Modeling Prehispanic Agricultural Risk Landscapes in the Cibola Region of the U.S. Southwest
Ethnographic research suggests maintaining diverse subsistence strategies and extensive social networks help to mitigate various ecological risks (e.g., Cashdan 1985; Spielmann 1986; Wiessner 1982). The prehispanic agriculturalists of the semi-arid U.S. Southwest faced several ecological challenges and may have maintained social connections with ecologically diverse areas as a risk mitigation strategy. To test this hypothesis, we have developed a temporally and spatially explicit model of potential agricultural productivity across the Cibola region based on annual precipitation, topography, soil characteristics, and the location and size of archaeologically known settlements. The model seeks to identify sets of settlements with anti-correlated relative differences in food production potential. In other words, if a settlement fails to produce enough food in a given year, are there settlements located elsewhere that will produce a surplus and be willing to share their food? The model results are then compared to social networks that have been reconstructed using ceramic data from archaeological sites. While this analysis does not rule out other forms of social interaction, correspondence between the model results and the archaeological record support the notion that investment in social networks and trade were used to mitigate the uncertainty of agricultural productivity in the prehispanic U.S. Southwest.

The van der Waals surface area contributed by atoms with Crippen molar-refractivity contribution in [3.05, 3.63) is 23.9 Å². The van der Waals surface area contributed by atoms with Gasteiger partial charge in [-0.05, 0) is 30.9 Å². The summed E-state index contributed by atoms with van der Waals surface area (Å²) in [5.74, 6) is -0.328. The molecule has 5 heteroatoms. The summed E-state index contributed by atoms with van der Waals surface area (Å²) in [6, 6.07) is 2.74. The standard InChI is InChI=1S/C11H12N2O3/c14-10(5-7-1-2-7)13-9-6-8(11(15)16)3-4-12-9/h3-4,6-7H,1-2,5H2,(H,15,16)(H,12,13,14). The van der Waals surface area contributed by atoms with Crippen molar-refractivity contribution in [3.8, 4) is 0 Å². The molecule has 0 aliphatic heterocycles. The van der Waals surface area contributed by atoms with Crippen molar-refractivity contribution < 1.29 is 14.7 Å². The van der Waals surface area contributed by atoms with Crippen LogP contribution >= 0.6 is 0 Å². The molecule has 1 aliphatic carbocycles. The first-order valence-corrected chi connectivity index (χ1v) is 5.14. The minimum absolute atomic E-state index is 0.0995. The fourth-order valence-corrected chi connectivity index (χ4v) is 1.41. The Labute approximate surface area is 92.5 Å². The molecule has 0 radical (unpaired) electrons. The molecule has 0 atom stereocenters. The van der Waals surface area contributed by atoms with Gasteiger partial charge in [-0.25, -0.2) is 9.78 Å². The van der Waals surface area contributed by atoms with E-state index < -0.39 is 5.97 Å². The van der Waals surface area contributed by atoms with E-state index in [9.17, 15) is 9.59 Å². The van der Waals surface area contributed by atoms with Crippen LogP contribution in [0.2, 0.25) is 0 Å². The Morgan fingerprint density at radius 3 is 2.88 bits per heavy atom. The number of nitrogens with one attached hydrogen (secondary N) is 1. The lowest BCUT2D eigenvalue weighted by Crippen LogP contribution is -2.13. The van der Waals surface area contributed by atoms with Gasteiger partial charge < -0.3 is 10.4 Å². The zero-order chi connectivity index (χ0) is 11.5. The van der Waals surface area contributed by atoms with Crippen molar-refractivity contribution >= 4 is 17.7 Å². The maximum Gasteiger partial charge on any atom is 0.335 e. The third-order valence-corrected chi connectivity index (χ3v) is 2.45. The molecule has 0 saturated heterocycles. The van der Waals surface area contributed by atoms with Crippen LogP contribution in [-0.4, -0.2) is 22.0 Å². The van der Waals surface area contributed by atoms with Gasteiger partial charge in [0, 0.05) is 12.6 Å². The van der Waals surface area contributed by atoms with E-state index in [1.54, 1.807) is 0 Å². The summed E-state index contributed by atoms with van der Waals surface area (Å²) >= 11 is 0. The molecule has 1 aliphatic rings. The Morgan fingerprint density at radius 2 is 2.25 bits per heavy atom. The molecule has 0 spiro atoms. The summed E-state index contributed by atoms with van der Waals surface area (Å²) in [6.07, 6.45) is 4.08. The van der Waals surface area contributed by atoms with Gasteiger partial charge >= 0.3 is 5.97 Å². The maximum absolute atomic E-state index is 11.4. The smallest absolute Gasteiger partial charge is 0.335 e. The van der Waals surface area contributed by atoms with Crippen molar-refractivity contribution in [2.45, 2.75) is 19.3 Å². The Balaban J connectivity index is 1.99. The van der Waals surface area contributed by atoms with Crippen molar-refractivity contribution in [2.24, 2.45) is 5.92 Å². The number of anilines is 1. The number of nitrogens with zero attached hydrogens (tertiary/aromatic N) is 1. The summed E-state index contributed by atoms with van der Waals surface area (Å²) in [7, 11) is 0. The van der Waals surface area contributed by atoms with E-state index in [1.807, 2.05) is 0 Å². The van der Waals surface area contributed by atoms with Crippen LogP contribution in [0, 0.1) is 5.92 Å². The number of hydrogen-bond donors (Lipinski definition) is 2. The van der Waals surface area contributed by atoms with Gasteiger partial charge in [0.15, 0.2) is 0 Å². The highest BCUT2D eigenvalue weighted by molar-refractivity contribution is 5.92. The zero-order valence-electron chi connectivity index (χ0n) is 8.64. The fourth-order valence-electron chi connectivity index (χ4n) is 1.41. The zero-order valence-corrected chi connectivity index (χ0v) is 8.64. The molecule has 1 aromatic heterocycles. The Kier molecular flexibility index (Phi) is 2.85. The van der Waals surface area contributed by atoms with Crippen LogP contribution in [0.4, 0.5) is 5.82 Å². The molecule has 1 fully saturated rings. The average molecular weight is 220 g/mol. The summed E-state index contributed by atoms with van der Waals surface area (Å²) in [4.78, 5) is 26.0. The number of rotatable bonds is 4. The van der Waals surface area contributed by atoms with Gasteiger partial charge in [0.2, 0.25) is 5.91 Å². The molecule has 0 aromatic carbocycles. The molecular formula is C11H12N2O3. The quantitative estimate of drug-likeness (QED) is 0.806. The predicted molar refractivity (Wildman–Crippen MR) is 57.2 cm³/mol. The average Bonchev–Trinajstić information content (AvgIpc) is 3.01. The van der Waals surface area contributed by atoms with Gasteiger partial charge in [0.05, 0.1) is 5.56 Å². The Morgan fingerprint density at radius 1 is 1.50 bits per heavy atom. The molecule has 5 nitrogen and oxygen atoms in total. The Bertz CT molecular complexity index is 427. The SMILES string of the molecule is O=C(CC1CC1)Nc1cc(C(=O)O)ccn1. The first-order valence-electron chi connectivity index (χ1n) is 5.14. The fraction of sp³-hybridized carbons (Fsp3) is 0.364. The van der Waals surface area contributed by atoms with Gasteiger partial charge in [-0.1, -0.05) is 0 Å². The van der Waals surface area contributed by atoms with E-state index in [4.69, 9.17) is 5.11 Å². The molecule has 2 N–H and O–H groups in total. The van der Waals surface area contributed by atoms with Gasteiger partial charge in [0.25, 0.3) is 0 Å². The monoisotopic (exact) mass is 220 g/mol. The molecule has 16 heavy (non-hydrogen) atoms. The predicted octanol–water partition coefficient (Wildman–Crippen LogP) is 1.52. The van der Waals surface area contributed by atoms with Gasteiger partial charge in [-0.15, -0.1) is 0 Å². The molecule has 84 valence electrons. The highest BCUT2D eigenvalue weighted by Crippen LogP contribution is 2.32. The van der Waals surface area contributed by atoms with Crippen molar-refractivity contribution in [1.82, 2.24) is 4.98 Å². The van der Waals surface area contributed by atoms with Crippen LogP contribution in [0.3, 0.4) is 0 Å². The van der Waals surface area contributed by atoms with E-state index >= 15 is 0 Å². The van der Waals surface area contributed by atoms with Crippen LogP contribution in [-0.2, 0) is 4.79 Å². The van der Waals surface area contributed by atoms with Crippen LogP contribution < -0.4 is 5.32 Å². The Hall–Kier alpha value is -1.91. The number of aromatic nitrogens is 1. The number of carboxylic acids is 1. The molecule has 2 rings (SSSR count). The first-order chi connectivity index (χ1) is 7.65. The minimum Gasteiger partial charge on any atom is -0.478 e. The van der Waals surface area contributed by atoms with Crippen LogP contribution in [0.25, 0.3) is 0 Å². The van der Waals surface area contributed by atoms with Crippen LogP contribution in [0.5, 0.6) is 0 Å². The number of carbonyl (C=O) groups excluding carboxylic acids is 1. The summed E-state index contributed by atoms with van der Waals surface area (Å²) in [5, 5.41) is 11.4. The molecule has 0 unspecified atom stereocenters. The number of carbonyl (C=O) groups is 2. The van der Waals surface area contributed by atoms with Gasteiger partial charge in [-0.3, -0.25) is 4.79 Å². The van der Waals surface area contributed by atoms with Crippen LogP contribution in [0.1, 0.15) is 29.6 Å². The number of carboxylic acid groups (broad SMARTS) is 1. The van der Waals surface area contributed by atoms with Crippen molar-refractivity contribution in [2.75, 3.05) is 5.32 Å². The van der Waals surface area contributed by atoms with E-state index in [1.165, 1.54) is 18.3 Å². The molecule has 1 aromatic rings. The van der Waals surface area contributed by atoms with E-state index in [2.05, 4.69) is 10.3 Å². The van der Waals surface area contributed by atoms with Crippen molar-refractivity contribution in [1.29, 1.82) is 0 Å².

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Modeling Prehispanic Agricultural Risk Landscapes in the Cibola Region of the U.S. Southwest. Jon Norberg, John Anderies, Jon Sandor, Grant Snitker, Andrea Torvinen. Presented at The 80th Annual Meeting of the Society for American Archaeology, San Francisco, California. 2015 ( tDAR id: 396682)
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min long: -115.532; min lat: 30.676 ; max long: -102.349; max lat: 42.033 ;